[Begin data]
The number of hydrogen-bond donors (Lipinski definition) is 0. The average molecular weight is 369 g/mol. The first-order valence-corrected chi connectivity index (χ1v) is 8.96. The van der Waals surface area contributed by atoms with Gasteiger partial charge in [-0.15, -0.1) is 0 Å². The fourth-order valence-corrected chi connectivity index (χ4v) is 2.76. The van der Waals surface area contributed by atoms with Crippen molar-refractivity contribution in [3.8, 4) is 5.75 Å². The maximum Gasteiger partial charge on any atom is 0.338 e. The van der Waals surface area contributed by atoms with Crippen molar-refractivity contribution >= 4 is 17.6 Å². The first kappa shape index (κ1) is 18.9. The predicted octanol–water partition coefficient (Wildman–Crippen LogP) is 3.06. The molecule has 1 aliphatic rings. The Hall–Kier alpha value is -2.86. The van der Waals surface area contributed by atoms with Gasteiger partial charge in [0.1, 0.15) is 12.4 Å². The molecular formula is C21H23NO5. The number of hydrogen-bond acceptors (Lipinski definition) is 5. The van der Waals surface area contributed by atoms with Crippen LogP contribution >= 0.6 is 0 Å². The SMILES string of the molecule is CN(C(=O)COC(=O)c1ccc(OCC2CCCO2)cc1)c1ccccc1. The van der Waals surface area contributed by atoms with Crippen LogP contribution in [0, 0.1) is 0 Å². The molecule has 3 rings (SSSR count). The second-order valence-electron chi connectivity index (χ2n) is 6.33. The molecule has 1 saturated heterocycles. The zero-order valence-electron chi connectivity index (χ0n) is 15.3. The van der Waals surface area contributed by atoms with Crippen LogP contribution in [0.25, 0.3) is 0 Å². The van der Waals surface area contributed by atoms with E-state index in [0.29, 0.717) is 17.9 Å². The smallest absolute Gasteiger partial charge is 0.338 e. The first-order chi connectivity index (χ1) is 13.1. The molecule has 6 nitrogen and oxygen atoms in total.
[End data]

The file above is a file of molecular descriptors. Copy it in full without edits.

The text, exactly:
The number of hydrogen-bond donors (Lipinski definition) is 0. The average molecular weight is 369 g/mol. The first-order valence-corrected chi connectivity index (χ1v) is 8.96. The van der Waals surface area contributed by atoms with Gasteiger partial charge in [-0.15, -0.1) is 0 Å². The fourth-order valence-corrected chi connectivity index (χ4v) is 2.76. The van der Waals surface area contributed by atoms with Crippen molar-refractivity contribution in [3.8, 4) is 5.75 Å². The maximum Gasteiger partial charge on any atom is 0.338 e. The van der Waals surface area contributed by atoms with Crippen molar-refractivity contribution >= 4 is 17.6 Å². The first kappa shape index (κ1) is 18.9. The predicted octanol–water partition coefficient (Wildman–Crippen LogP) is 3.06. The molecule has 1 aliphatic rings. The Hall–Kier alpha value is -2.86. The van der Waals surface area contributed by atoms with Gasteiger partial charge in [0.1, 0.15) is 12.4 Å². The molecular formula is C21H23NO5. The number of hydrogen-bond acceptors (Lipinski definition) is 5. The van der Waals surface area contributed by atoms with Crippen LogP contribution >= 0.6 is 0 Å². The SMILES string of the molecule is CN(C(=O)COC(=O)c1ccc(OCC2CCCO2)cc1)c1ccccc1. The van der Waals surface area contributed by atoms with Crippen LogP contribution in [0, 0.1) is 0 Å². The molecule has 3 rings (SSSR count). The second-order valence-electron chi connectivity index (χ2n) is 6.33. The molecule has 1 saturated heterocycles. The zero-order valence-electron chi connectivity index (χ0n) is 15.3. The van der Waals surface area contributed by atoms with Crippen LogP contribution in [0.25, 0.3) is 0 Å². The van der Waals surface area contributed by atoms with E-state index in [0.29, 0.717) is 17.9 Å². The smallest absolute Gasteiger partial charge is 0.338 e. The first-order chi connectivity index (χ1) is 13.1. The molecule has 6 nitrogen and oxygen atoms in total.